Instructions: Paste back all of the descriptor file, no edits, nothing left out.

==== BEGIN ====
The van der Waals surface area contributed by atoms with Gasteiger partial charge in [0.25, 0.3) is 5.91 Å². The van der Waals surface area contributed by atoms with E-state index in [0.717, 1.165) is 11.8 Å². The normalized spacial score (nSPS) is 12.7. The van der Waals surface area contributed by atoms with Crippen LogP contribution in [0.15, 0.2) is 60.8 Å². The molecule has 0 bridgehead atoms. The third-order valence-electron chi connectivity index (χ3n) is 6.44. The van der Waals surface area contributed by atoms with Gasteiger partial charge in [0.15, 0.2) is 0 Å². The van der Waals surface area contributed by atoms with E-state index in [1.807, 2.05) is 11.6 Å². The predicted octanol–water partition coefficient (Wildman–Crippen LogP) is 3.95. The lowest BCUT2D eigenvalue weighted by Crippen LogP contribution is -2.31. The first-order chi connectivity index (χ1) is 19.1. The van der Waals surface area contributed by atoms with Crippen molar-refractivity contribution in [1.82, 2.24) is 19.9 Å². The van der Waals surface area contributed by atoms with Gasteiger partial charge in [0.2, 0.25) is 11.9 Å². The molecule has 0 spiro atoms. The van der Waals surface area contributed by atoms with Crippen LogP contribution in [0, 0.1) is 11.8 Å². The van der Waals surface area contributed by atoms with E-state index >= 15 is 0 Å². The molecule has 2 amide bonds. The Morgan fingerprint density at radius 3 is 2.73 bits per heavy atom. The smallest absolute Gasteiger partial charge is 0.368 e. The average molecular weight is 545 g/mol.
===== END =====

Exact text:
The van der Waals surface area contributed by atoms with Gasteiger partial charge in [0.25, 0.3) is 5.91 Å². The van der Waals surface area contributed by atoms with E-state index in [0.717, 1.165) is 11.8 Å². The normalized spacial score (nSPS) is 12.7. The van der Waals surface area contributed by atoms with Crippen LogP contribution in [0.15, 0.2) is 60.8 Å². The molecule has 0 bridgehead atoms. The third-order valence-electron chi connectivity index (χ3n) is 6.44. The van der Waals surface area contributed by atoms with Gasteiger partial charge in [0.15, 0.2) is 0 Å². The van der Waals surface area contributed by atoms with E-state index in [1.807, 2.05) is 11.6 Å². The predicted octanol–water partition coefficient (Wildman–Crippen LogP) is 3.95. The lowest BCUT2D eigenvalue weighted by Crippen LogP contribution is -2.31. The first-order chi connectivity index (χ1) is 19.1. The van der Waals surface area contributed by atoms with Crippen molar-refractivity contribution in [1.82, 2.24) is 19.9 Å². The van der Waals surface area contributed by atoms with Gasteiger partial charge in [0.2, 0.25) is 11.9 Å². The molecule has 0 spiro atoms. The van der Waals surface area contributed by atoms with Crippen LogP contribution in [0, 0.1) is 11.8 Å². The van der Waals surface area contributed by atoms with E-state index >= 15 is 0 Å². The molecule has 2 amide bonds. The Morgan fingerprint density at radius 3 is 2.73 bits per heavy atom. The smallest absolute Gasteiger partial charge is 0.368 e. The average molecular weight is 545 g/mol.